A history of the trial of Japan's leaders as war criminals—the largely overlooked Asian counterpart to Nuremberg.
In the weeks after Japan finally surrendered to the Allies to end World War II, the world turned to the question of how to move on from years of carnage and destruction. For Harry Truman, Douglas MacArthur, Chiang Kai-shek, and their fellow victors, the question of justice seemed clear: Japan's militaristic leaders needed to be tried and punished for the surprise attack at Pearl Harbor; shocking atrocities against civilians in China, the Philippines, and elsewhere; and rampant abuses of prisoners of war in notorious incidents such as the Bataan death march. For the Allied powers, the trial was an opportunity to render judgment on their vanquished foes, but also to create a legal framework to prosecute war crimes and prohibit the use of aggressive war, building a more peaceful world under international law and American hegemony. For the Japanese leaders on trial, it was their chance to argue that their war had been waged to liberate Asia from Western imperialism and that the court was victors' justice.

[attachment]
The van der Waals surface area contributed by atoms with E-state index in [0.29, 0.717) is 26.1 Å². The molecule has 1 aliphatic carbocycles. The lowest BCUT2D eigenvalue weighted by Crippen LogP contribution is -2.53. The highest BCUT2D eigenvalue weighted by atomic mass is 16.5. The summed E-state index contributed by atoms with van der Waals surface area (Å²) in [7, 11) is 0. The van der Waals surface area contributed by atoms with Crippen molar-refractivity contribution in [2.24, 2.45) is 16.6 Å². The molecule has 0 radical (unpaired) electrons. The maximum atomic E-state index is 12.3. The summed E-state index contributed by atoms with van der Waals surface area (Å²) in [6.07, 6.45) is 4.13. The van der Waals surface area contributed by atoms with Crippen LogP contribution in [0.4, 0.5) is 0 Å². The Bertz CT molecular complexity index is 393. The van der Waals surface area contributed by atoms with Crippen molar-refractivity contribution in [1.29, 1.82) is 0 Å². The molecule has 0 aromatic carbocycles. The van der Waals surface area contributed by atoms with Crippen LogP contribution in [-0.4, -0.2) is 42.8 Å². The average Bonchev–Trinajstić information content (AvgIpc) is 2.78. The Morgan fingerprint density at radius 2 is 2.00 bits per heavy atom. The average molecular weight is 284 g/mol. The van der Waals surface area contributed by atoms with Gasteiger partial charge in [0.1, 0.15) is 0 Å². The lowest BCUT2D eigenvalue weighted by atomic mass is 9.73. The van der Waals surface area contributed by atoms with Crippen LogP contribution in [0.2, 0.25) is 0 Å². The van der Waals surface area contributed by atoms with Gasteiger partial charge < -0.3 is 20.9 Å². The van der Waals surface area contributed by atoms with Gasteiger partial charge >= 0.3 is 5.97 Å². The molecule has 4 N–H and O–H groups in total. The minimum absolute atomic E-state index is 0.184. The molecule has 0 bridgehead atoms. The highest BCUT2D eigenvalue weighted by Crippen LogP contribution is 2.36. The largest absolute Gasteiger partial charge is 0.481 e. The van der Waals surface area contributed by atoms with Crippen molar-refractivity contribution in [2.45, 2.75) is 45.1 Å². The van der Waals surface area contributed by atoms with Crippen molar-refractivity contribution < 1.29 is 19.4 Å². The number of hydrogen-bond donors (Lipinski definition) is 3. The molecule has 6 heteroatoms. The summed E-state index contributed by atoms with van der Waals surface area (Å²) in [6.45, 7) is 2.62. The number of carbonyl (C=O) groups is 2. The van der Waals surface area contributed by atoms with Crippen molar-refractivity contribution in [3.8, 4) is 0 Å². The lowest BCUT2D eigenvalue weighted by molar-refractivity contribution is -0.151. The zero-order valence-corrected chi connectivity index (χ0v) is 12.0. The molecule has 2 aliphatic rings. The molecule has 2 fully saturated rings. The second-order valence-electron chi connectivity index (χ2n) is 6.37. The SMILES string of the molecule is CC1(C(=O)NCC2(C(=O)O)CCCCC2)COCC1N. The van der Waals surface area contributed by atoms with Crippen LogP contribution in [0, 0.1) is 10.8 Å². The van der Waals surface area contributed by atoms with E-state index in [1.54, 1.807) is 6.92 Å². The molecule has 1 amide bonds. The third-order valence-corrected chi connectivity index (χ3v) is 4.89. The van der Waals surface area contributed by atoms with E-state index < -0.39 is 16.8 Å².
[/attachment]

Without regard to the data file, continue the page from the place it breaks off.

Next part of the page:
An elegantly written and comprehensive treatment of the prosecution of Japanese war crimes after the Second World War ... Though Bass’s book does not stint on historical analysis, it is written with the panache of a journalist who knows how to pace a scene ... Dramatic.
Bass begins his massive, magisterial account of the Tokyo War Crimes Trials with American military police arriving to arrest former Japanese prime minister Tojo Hideki at his home on September 11, 1945 ... Bass is a marvelous writer. He has a sharp, clear eye for telling detail. He may tell readers more than they care to know about the Tokyo war trials over the course of 692 pages, but the book, as he puts it, is history 'in the round.' Readers will learn a great deal about a fascinating time that saw the collapse of Western empire in the Far East, the rise of Communist China, and the astonishing birth of a modern, peaceful, democratic Japan from the ashes of a war-mongering, semi-feudal society run by militarists with a death wish.
[A] comprehensive, landmark and riveting book, which is both a sickening record of atrocities and a legal, hairsplitting analysis, as the judges argued over natural law, aggressive war, chain of command and more ... Bass employs the complexities of the trial as a fulcrum to sketch a wide canvas.